Die to find life anew

Die to find life anew

Today, Good Friday, the day before Easter, Christians in predominantly Christian Philippines, like others of the faith round the world, remember the passion and death of Jesus Christ, the day Jesus was arrested and was forced to carry his own cross to the place of his death.

It is the second year running when Good Friday is observed under the pandemic, when health protocols are imposed by the government and health authorities for everybody’s health and safety as the coronavirus disease is going on a rampage this Holy Week in Metro Manila and four nearby provinces.

From the early days of Christianity, Good Friday was marked as a day of sorrow, penance and fasting, a characteristic that finds expression in the German word Karfreitag which means “Sorrowful Friday.”

Today, believers, had it not been for the implemented social distancing, would gather around the cross, listen to the stories from the Scriptures, the stories offering the faithful a message that is new: suffering acquires meaning in God.

Devotees believe that death never had the last word in Jesus Christ. Through the suffering of Christ, God brings reconciliation for all and this gives, what Rev. Paul Lansu of Pax Christi International says, “many the strength to endure suffering, even today, and to look for a world where every tear will be dried and all the pain will have disappeared.”

A good point for reflection today is that Calvary is not the end, that life will continue, the elders will live on in their descendants, and there is a new beginning.

At time of death, the questioning can be distressing, lugubrious and subdued, if funereal.

The Rev. Lansu asks: “Why death now? What of the bereaved?”

The joyful anticipation is replaced with pain-filled loss and anxiety. Even in the presence of vibrant faith, there is often a sense of finality, of completion of an era.

This atmosphere of finality pervaded Calvary on Good Friday, which appeared to be the end, with the chasing question, “Is this the last moment of life? Is death the end of life?”

The great hopes of a promising life had been dashed. To quote Rev. Lansu, “With hindsight, it was easy to see that it would end in this way if Jesus insisted on justice, forgiveness, love and peace. Now the miracle worker from Nazareth fails to come down from the Cross even though he had raised Lazarus from the dead.

“Dead he was now himself, the same as those who had gone before him.
“But Jesus had the power to take up his life again. That he would do at the Resurrection, but first he would endure the intense pain of the human condition. He must know the loneliness of death first-hand, the sense of abandonment by God.”

Theologians and Bible scholars say Good Friday shows that people without hope die in despair, underscoring that a society or world without hope degenerates into humiliation, indifference, fear and violence.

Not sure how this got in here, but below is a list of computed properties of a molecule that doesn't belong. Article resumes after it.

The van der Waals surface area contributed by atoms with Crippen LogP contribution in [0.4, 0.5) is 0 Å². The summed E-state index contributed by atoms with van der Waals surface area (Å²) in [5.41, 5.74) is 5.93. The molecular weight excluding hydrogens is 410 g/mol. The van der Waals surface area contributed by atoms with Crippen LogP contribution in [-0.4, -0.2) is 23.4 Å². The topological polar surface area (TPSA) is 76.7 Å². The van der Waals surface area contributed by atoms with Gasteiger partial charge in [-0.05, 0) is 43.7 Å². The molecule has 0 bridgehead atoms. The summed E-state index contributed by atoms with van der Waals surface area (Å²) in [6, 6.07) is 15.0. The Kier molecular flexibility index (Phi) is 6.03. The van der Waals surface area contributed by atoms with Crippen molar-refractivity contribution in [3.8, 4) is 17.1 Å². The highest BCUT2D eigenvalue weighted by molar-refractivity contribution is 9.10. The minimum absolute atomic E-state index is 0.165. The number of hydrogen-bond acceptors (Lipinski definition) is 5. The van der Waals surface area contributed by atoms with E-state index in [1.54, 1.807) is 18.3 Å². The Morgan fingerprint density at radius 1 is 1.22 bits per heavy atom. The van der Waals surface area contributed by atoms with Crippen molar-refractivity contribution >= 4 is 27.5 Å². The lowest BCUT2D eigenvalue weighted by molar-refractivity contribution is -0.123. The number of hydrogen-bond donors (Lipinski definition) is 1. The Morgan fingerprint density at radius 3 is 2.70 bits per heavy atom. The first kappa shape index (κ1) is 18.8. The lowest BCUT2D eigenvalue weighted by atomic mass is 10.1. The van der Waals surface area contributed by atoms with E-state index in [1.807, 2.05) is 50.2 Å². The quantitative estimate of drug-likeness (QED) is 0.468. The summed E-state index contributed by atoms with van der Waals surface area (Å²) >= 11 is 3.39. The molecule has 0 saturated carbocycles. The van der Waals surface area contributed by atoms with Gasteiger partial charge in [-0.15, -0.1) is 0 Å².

The Rev. Lansu adds: “Only the person who is prepared to light a candle of goodness at every opportunity rather than curse the darkness of evil.

“Only the person who daily takes that first small step in building a chain of goodness.

“Only the person who believes that oftentimes a majority for hope is just one individual with faith and courage.

“Only the person who knows it is in giving away time, energy and even life itself that one comes to experience lasting love, human and divine.

“It is only such a person that can create new life and joy in today’s world. We are enabled by the Spirit to keep hope alive in the hearts of those whose lives we serve.”

No matter how grim the suffering or bleak the future seems, theologians say the Father has a great dream for the faithful which he will realize just as he did for his Son. Today’s message is not to be afraid: “I have overcome the world, and so can you.”

The liturgical celebration of Good Friday has undergone various changes over the centuries.

In the Roman Catholic Church, in the Philippines and elsewhere, the Mass is not celebrated on Good Friday, though a liturgy is performed.

Beginning in the Middle Ages, only the officiating priest took Holy Communion, which was consecrated in the Maundy Thursday Mass. Since 1955, lay people have also communed on Good Friday.

The liturgy of Good Friday consists of the reading of the Gospel Passion narrative, the adoration of the cross, and Communion.

In the 17th century, following an earthquake in Peru, the Three Hour Service, a prayerful meditation on Jesus’ “Seven Last Words on the Cross,” was introduced to the Catholic liturgy by the Jesuits – the same practice in Catholic and Aglipayan churches in the Philippines.

It takes place between noon and 3 pm. Similar services occur in the Eastern Orthodox tradition, where no Communion is celebrated on Good Friday.

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